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Ph.D., Harvard University
Specialties: Language and culture, linguistic anthropology, law and
society, discourse analysis, Oceania American institutions, performance
Area of Research: Political and legal discourse;
bureaucracies and bureaucratic language; social studies of science;
verbal and musical performance.
Area of Fieldwork: Fiji Indian communities, Indian
diaspora, Himalayas, US federal science bureaucracies.
research and writing of Donald Brenneis focuses on the investigation of
language and other communicative activities as social practice. Trained
in both linguistic and social anthropology, Brenneis worked initially
in Bhatgaon, a rural Indian diasporic community in Fiji. At the core of
that research lay the complex relationships between talk and conflict.
Specific topics have included such local performance genres as gossip,
oratory, childrens' arguments, and insult. Communicative form and
style, the interaction shape of particular types of events, and the
social constraints and possibilities they implicate have been critical
dimensions in his analysis. Brenneis' focus on the rhetorical aspects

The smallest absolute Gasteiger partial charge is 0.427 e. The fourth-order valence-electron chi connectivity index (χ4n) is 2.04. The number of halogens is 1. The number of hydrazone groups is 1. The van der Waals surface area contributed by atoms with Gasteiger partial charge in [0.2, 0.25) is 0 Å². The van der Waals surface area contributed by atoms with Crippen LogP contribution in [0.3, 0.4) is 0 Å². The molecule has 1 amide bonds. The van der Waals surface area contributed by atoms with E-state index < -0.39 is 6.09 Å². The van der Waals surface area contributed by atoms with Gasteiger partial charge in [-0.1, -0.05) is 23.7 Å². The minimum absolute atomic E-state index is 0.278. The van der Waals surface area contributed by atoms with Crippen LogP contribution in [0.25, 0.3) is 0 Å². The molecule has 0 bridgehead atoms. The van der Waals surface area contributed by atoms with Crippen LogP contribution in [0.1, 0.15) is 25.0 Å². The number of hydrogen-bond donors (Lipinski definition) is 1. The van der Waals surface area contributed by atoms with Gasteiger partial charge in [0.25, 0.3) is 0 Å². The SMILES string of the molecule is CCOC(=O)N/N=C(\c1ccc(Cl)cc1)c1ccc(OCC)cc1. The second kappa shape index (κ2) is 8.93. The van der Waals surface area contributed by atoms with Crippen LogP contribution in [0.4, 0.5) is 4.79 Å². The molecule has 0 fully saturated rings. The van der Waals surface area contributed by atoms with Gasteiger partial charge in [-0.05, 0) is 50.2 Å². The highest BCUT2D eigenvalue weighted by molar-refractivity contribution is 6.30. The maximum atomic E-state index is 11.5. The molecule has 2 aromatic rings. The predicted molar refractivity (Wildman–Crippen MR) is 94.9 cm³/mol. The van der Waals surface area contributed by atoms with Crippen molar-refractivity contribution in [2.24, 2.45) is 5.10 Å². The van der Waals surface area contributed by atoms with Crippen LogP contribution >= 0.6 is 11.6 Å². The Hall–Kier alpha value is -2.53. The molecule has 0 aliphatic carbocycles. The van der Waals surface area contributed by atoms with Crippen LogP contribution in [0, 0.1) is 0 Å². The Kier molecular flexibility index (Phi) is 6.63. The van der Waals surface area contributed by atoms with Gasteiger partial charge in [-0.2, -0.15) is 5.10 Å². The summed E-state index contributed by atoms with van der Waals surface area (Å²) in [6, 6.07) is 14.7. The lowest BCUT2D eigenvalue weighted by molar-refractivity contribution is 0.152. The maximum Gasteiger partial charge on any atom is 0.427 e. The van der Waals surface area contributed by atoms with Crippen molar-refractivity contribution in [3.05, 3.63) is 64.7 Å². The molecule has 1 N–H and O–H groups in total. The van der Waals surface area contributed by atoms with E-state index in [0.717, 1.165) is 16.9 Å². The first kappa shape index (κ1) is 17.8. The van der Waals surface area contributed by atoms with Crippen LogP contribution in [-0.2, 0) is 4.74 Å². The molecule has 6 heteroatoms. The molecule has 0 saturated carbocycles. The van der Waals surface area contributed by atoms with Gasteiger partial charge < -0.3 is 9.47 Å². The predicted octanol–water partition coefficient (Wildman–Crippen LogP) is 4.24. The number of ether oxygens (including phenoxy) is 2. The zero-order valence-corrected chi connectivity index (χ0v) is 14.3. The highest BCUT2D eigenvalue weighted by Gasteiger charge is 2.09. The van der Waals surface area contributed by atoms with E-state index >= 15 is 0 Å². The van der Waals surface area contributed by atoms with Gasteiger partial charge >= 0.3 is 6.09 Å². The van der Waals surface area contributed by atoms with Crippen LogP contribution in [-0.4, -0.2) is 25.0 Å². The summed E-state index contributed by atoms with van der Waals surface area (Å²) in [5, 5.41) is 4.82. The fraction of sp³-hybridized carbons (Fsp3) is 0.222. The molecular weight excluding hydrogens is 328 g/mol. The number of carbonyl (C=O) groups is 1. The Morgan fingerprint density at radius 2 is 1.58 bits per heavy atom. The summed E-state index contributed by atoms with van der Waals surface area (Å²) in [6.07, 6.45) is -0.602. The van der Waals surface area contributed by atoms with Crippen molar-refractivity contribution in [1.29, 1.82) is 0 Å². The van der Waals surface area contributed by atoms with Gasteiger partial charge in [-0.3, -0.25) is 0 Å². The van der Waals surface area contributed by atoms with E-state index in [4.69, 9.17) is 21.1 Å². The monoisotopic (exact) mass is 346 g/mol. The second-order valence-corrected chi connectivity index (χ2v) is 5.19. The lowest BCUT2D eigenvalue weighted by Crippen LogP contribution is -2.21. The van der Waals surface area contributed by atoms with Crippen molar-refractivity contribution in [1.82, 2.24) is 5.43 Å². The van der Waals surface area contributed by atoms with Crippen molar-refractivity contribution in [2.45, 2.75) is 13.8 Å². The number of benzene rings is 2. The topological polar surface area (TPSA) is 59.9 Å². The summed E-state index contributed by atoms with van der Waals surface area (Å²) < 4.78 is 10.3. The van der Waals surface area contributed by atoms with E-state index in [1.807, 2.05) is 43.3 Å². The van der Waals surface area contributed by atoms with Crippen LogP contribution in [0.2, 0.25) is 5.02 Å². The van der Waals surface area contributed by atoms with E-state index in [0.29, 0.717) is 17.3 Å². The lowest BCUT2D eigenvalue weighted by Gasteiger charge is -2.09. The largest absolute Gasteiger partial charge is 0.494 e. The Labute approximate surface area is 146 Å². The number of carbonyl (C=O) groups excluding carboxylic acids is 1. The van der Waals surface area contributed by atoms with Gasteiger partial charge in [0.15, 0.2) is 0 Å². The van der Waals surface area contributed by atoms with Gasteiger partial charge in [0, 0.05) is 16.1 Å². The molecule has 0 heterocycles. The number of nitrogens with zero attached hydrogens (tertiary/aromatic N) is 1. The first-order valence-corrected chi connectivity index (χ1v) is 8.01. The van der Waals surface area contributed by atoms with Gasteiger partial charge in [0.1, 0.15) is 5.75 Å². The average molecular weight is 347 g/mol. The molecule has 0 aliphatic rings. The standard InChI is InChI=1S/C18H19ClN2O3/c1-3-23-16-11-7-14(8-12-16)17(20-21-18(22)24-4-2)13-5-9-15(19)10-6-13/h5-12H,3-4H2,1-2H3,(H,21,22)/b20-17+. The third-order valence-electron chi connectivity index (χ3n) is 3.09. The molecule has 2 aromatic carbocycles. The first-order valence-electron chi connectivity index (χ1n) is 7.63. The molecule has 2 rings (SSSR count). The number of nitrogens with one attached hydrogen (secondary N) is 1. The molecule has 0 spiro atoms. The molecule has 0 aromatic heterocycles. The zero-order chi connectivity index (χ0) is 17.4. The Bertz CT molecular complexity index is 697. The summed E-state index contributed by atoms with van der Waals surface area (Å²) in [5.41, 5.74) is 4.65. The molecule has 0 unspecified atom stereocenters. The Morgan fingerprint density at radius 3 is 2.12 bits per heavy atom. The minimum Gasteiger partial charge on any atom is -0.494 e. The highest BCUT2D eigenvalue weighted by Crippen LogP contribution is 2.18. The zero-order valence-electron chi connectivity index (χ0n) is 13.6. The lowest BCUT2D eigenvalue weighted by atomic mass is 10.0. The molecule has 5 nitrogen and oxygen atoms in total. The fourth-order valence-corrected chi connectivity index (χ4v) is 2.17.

of language—that is, of speakers' intentions, verbal strategies, and
resulting discourse—is complemented by a concern for its aesthetic
dimensions: If such talk is to "work" politically, the audience and its
expectations, understandings, and assumptions demand serious attention.
In recent years he has pursued these underlying questions in a very
different range of sites, focusing on the ethnography of federal social
science funding panels and the cultural and communicative dimensions of
peer review as a process.
view of contemporary anthropology: 2003 Presidential Address, American
Anthropological Association," American Anthropologist 106:
"Doing anthropology in sound: Steven Feld in conversation with Donald
Brenneis" (with Steven Feld), American Ethnologist 31: 461-474,
Law and Empire in the Pacific: Fiji and Hawai'i
(edited with Sally Engle Merry). Santa Fe: School of American Research
"New lexicon, old language: negotiating the 'global' at the National
Science Foundation," in George E. Marcus (ed.), 1999. Critical
Anthropology Now: Unexpected Contexts, Shifting Constituencies,
Changing Agendas. Santa Fe: School of American Research Press,
"Performing passions: aesthetics and politics in an occasionally
egalitarian community," American Ethnologist 14: 236-250, 1987.